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TOEFL Preparation: Lesson 30 - Crimes at Sea

Target Words 1. abduction

2. coerce 3. detain 4. deviant 5. distort 6. intentionally

7. piracy 8. predicament

9. smuggle 10. villainy

Definitions and Samples

1. abduction n. Kidnapping Pirates got many crew members by abduction, snatching unlucky citizens from seaport towns.

Parts of speech abduct v

2. coerce v. To force; to put pressure on someone to do something

A criminal’s confession is not usable in court if the police coerce him or her into giving it. Parts of speech coercion n, coercive adj

3. detain v. To prevent someone, for a relatively short time, from going on their way The police detained at least 20 men for questioning, but charged none of them with a crime. Parts of speech detention n, detainee n 4. deviant adj. In a style that is not normal and is offensive to many

The artist based his reputation on creating deviant works of art that disgusted most of the public. Usage tips Deviant always implies a bad opinion of someone or something. Parts of speech deviant n, deviation n, deviate v

5. distort v. To twist or misrepresent; to make something seem different from what it really is If you hold a pencil in a glass of water, the water distorts the appearance of the pencil. Parts of speech distortion n

6. intentionally adv. On purpose, not by accident Danny intentionally lost his last golf ball because he was tired of playing. Parts of speech intent n, intention n. intend v, intentional adj

7. piracy n. Stealing a ship or taking the ship’s cargo; the unlawful copying of books, CDs, etc. Modern-day piracy occurs mostly near groups of small, uninhabited islands where pirates can hide. The software company constantly battled piracy.

Parts of speech pirate n, pirate v

8. predicament n. A difficult situation, one that is hard to get out of

College basketball stars face the predicament of wanting to graduate but being tempted by high professional salaries.

9. smuggle v. To illegally bring things into a country The pirate Ben Dewar smuggled guns to British and Indian fighters in North America.

Parts of speech smuggler n, smuggling n 10. villainy n. Exceptional badness, as demonstrated by many serious evil deeds Fred was not a natural criminal, but he learned all kinds of villainy while being jailed for a minor crime. Parts of speech villain n, villainous adj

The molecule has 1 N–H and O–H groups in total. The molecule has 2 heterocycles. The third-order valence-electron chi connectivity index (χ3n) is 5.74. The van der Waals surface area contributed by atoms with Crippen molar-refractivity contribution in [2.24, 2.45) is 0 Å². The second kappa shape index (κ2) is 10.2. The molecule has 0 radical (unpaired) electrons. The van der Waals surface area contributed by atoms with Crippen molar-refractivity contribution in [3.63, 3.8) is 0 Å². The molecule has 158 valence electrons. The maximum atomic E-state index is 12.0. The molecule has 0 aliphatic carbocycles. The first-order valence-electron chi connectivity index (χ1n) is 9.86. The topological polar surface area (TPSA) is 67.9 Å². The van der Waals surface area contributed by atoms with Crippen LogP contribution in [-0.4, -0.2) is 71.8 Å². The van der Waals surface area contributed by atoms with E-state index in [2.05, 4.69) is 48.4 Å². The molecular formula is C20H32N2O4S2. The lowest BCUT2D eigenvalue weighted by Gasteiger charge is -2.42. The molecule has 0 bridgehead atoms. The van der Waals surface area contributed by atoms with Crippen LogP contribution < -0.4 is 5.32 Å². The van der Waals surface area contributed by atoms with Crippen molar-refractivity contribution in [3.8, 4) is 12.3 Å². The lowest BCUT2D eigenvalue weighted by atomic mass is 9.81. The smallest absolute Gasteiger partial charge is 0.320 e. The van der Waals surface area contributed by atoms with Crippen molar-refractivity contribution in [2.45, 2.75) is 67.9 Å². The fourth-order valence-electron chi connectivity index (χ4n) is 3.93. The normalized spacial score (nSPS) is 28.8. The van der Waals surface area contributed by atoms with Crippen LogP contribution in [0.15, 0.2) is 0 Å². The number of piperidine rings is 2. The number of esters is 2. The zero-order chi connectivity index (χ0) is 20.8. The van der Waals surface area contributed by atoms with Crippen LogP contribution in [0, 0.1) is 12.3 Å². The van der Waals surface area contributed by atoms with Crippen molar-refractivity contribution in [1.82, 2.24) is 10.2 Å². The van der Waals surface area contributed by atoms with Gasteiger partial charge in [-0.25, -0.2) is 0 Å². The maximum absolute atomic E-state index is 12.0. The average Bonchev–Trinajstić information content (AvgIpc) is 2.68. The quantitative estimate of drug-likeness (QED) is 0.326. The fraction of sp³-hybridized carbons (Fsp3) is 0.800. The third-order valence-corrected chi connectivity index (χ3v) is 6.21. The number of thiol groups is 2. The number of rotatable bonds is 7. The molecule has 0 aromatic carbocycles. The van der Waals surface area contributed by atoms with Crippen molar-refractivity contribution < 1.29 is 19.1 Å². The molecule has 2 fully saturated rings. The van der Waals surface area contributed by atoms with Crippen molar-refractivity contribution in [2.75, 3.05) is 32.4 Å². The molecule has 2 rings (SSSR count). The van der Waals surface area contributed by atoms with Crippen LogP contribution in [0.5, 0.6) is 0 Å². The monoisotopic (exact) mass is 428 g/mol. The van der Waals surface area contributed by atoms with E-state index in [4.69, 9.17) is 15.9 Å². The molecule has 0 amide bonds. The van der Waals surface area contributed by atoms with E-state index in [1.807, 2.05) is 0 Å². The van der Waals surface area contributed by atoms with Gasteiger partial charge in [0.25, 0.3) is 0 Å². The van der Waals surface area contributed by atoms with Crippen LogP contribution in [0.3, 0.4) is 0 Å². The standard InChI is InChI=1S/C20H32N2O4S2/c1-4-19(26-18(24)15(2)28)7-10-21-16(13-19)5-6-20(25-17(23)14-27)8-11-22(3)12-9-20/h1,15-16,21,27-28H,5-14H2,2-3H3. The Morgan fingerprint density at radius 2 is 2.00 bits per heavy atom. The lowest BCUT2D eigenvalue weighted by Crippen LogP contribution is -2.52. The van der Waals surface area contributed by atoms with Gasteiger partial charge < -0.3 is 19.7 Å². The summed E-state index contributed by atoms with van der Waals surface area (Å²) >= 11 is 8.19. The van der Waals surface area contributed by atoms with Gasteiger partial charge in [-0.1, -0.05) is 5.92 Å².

Find the word or phrase that is closest in meaning to the opposite of each word in the left-hand column. 1. detain (a) clarify 2. distort (b) by accident 3. villainy (c) let go 4. intentionally (d) normal

5. deviant (e) good deeds TOEFL Prep II

Choose the word from the list that is closest in meaning to the underlined part of each sentence.

abducted coerced piracy predicament smuggled

1. The police force’s difficult situation involved a bank robber who threatened to shoot a bank employee if any police approached.

2. Despite laws restricting animal imports, thousands of monkeys and lemurs and other wild animals are brought illegally into the United States.

3. The enemy captured and took away the general’s son.

4. Two men were convicted of stealing a boat near the Riau Islands.

5. By threatening to set fire to their ship, the governor of Bermuda pressured the pirate crew to give themselves up.

TOEFL Success

Read the passage to review the vocabulary you have learned. Answer the question that follows.

The Spanish explorer Pizarro’s abduction of the Inca King Atahualpa came in 1529. His men detained the king, coerced the Incas into paying a large ransom in gold and silver, and then intentionally killed the king anyway. Their conquest of Peru established the legendary Spanish Main— Spanish holdings on the mainland of Central and South America. The predicament for Spain’s kings was how to get the riches of the New World to Spain. Pirates and privateers ruled the waves. To distort what was actually just robbery, the king of England issued “letters of marque,” licenses that turned certain pirates into agents of the British government. Their piracy against Spanish ships and Spanish gold was considered service to the king or queen of England. Most pirates with such letters were social deviants anyway, and predictably, they became embarrassments to the British crown. In 1603, Britain’s King James I canceled all his government’s letters of marque. The many dangerous, unemployed pirates became buccaneers, a terrifying mix of tough characters that operated from the island of Hispaniola. They conducted merciless raids on Spanish settlements and formed a brotherhood known for theft, torture, smuggling, and villainy of all sorts.

Bonus Structure— Predictably means that the information that follows is no surprise.

An introductory sentence for a brief summary of the passage is provided below.

Complete the summary by selecting three answer choices that express the most important ideas in the passage.

The establishment of the Spanish Main provided rich targets or pirates and privateers, often with government encouragement. a. Pizarro’s men abducted King Atahualpa in 1529.

b. By issuing letters of marque, the kings of England gave their approval of raids on Spanish ships.

c. Piracy in the South China Sea was also a problem at this time.

d. Pirates who worked for the English crown were known as buccaneers.

e. Sailing under a letter of marque, a privateer could steal property in the king’s name.

f. Eventually, the English crown was embarrassed by the behavior of its privateers and canceled the letters of marque.

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